This was to be followed by the demolition of the King, Air Cargo and existing terminal buildings. However, in November 2004 the County Commission approved a change to the plans (Centex Rooney Change Order No.3) which altered the landscaping plan and amended the final project completion date from March 2005 to July 2005.
The change revised the landscape scope of work to include concept three ‘gateway’ landscaping, covered walkways and site work changes. Undeterred by this, the new terminal building was still opened for operation in November 2004 (with a temporary certificate of occupancy) one month ahead of the original construction schedule.
NEW TERMINAL FIT-OUT
The final stages of the project had still to be completed. Airlines and rental car companies were completing their tenant up-fit and relocation activities during November 2004 in areas A, B, C and D of prior to the opening of the new terminal.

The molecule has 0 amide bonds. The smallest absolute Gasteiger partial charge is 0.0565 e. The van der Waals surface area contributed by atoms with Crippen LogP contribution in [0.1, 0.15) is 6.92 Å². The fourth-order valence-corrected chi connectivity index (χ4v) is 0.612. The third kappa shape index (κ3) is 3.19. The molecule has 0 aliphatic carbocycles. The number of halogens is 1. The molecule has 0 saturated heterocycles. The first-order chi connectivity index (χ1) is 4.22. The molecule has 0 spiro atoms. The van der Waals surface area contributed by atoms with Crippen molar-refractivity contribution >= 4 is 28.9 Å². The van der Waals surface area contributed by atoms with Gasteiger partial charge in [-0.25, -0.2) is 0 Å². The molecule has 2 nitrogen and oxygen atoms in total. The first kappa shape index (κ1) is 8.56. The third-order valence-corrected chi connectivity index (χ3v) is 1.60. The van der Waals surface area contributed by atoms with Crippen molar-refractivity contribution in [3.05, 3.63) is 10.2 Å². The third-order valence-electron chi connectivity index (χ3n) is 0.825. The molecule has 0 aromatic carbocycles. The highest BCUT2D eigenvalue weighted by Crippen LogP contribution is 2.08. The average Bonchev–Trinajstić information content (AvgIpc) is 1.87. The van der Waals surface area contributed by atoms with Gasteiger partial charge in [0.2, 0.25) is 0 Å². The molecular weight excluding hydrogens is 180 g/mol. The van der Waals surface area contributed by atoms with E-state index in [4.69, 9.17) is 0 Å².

The Hudson Group completed the restaurant and gift shop improvements, Centex Rooney completed the airport administration and sheriff’s office fit-out and relocation activities. Punch lists for subcontractors, architect and engineers were prepared for resolution by January 2005.
All external site work necessary for the temporary access to the new terminal building was completed along with a temporary road on the west side of the new terminal for public arrivals and departures (the new terminal entrance was completed by the second quarter of 2005). However, final external work could not be completed at the same time since the old terminal building was situated directly behind the new one.
Landscaping, final roadways and other external work were completed following the demolition work.The demolition of the existing terminal building was started at the end of November 2004 and completed by January 2005.
No one minded the old terminal building being demolished as the new one has much more space, better facilities and better security. The airport is serviced by five carriers: USAir Express, Continental, Delta Connection, Comair and Northwest Airlines, who are all very satisfied with the new terminal facilities.